Divorce is no walk in the park.
There is a ton to lose; not just monetary but emotional as well. Division of assets may seem like a worldly thing to do, but it is a necessity in order to protect and care after one’s family; it is a legal right and a rational thing to do.
Divorce and property
Divorce and property are closely tied together.
Divorce means separating from your significant other and going your own way. There is an extremely good chance that over the course of your relationship, you and your significant other bought or collected a significant amount of items, houses, and assets.
It could have been a joint expense or separate, any spending that you do while being married, the couple as a whole will be held accountable for it.
In the midst of this sour time period comes the equitable division of property. It is bad enough that one has to divide the time that they spend with their own children, mostly because they cannot stay in the same room now. However, the devastation increases when it comes to dividing one’s abode.
A house that you live in and raise your kids, celebrate love, life, special life events, holds indescribable emotional value.
There is a lot of history there. Your first place together, your first honeymoon, your first baby, baby’s first steps, new job, promotion at work, addition in the family – there is a lot of history associated with family and house.
Even thinking about parting from such a memorable place can be torment enough and that’s why it is only normal if you find yourself asking “Can I keep my house in a divorce?”
Divorcing not just your partner but a lifestyle
You not only separate from your partner during divorce, you leave a whole lifestyle behind; your husband/wife, your children, your lifestyle, house, community, and friends.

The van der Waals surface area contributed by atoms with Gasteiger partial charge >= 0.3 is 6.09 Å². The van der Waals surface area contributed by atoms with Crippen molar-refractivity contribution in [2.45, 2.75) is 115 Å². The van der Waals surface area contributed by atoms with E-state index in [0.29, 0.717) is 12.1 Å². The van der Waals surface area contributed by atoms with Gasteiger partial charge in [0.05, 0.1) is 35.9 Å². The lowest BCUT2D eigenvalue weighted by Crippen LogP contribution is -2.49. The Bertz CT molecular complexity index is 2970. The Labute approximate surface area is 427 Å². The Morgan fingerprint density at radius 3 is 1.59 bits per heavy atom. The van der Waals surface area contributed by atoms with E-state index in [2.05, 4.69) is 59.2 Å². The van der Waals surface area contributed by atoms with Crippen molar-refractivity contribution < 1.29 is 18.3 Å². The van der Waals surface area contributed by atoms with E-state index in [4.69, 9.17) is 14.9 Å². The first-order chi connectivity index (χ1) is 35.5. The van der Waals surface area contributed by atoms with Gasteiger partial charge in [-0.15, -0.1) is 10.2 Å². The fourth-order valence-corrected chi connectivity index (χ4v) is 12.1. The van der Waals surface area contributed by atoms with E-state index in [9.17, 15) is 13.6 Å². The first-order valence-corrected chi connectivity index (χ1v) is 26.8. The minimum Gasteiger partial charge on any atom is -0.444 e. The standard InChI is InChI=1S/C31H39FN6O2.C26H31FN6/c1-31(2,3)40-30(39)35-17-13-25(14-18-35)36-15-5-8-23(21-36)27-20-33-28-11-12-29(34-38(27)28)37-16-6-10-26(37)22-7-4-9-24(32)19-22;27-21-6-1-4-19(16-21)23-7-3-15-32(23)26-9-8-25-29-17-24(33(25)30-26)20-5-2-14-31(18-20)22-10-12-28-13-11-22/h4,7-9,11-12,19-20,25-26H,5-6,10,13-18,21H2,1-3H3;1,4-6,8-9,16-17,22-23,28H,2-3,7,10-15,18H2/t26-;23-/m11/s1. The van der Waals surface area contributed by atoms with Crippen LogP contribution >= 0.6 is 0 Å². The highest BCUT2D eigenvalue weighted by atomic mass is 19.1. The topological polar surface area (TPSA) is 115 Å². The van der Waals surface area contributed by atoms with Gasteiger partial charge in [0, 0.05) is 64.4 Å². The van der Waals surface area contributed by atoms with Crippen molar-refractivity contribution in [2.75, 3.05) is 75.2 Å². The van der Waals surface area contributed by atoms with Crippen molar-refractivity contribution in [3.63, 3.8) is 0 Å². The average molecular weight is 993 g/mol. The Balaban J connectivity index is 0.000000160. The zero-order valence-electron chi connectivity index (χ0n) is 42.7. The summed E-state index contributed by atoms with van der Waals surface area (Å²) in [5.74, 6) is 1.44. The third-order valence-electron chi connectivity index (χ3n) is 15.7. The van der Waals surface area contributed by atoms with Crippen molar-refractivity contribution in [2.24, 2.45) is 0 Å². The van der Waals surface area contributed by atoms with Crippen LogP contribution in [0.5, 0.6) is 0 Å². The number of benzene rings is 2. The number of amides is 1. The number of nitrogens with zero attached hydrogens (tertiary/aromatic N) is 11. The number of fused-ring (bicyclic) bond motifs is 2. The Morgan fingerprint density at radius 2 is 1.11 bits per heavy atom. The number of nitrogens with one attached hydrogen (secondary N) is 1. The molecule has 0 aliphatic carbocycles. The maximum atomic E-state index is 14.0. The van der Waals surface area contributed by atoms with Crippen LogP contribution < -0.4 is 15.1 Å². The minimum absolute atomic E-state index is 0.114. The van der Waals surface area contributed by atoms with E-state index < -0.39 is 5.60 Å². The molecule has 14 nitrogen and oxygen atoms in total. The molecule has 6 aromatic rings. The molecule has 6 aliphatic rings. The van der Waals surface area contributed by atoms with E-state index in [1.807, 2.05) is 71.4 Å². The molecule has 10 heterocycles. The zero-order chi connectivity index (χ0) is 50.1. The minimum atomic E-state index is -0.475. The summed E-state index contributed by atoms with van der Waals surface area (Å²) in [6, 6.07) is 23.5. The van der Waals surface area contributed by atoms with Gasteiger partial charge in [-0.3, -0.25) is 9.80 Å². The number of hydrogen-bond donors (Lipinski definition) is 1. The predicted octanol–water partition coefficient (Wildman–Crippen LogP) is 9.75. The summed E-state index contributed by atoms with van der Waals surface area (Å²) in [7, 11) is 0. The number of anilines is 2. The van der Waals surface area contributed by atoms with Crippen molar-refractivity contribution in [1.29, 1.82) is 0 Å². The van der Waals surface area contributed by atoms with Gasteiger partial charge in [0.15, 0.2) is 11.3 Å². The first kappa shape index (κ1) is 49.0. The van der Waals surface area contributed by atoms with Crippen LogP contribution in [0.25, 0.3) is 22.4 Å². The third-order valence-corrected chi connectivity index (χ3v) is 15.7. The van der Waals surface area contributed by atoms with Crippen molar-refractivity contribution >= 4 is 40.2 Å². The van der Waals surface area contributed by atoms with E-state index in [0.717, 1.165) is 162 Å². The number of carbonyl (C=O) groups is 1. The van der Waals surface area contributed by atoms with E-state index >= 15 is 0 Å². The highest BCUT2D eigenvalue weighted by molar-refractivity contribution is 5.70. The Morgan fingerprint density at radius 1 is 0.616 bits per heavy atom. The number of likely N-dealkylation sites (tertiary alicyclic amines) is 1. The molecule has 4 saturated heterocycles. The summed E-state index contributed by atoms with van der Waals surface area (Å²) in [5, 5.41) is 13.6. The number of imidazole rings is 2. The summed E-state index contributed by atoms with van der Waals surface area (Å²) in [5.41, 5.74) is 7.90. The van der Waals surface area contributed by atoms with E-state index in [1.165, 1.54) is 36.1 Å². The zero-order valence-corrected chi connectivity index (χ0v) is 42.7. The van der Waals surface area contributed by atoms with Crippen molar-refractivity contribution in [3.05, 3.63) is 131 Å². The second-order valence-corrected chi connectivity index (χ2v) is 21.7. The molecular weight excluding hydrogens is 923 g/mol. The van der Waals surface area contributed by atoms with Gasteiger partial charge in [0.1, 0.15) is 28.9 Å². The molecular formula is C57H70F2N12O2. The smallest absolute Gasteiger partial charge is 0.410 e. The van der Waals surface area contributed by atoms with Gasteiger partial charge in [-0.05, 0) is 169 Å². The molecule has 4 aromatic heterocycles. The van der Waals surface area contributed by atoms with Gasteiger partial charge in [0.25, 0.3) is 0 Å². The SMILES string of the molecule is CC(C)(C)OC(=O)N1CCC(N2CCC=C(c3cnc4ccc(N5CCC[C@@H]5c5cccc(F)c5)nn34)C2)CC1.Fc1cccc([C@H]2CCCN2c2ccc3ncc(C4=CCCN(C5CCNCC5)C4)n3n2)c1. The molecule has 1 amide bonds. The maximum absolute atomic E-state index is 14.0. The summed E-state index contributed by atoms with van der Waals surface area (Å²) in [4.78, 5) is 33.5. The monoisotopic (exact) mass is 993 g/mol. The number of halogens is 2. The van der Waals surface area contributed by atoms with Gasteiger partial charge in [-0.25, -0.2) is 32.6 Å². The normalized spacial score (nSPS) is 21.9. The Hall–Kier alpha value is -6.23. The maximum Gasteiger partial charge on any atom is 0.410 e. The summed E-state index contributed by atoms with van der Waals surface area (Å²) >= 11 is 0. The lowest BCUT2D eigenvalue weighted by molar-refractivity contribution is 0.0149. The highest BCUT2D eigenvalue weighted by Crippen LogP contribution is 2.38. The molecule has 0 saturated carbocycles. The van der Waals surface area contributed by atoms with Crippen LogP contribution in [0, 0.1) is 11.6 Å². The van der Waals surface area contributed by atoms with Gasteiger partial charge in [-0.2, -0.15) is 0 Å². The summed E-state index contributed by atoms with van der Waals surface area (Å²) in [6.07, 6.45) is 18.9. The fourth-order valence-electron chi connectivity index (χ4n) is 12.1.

There is a lot that changes; you do not remain the same person anymore. Life gets rattled and does an entire 360.
Keeping your home
If you’re just on the verge of divorce or have been there and are trying desperately to keep your abode for financial and emotional reasons, remember, you have the right to your home; something you gave your life to.
Can I keep my house in a divorce? There are some things you should remember in order to make your chances better.
- You are newly married, you love and trust your significant other completely. Still, when it comes to finance and expenditures, peel your eyes open. Be very vigilant and keep tabs on who owns the house, whose money was used to buy it, whether it is jointly owned property. Do not stay in the dark.
- If you are a tenant, the law remains the same, if the tenant’s agreement is jointly signed, both of you will be held accountable for your rented apartment.
- Whenever you think about buying a home or getting a mortgage, keep your eyes open and be vigilant as to where you are signing and what does it mean? Love all, trust a few.
Marriage and property
The answer to the question “Can I keep my house in a divorce?” entails a lot of dynamics specific to your relationship with your spouse.
As mentioned before, love and trust your significant other but stay cautious as well. Find out how much advantageous would it be for you, your spouse and your children.
At times, it is less about the emotional attachment and more about getting a win over your soon-to-be-ex; being in the know-how of your ex’s extended property can help your case as well.
Couples enter into marriage with love, adoration, promises, and dreams.
No one is more distraught and sad after realizing that, that sacred bond is broken. During this time of chaos and torment, a house can feel like a sacred abode, something that you still have from your good old days.
Keep an open eye and if you want and can afford the house, go for it.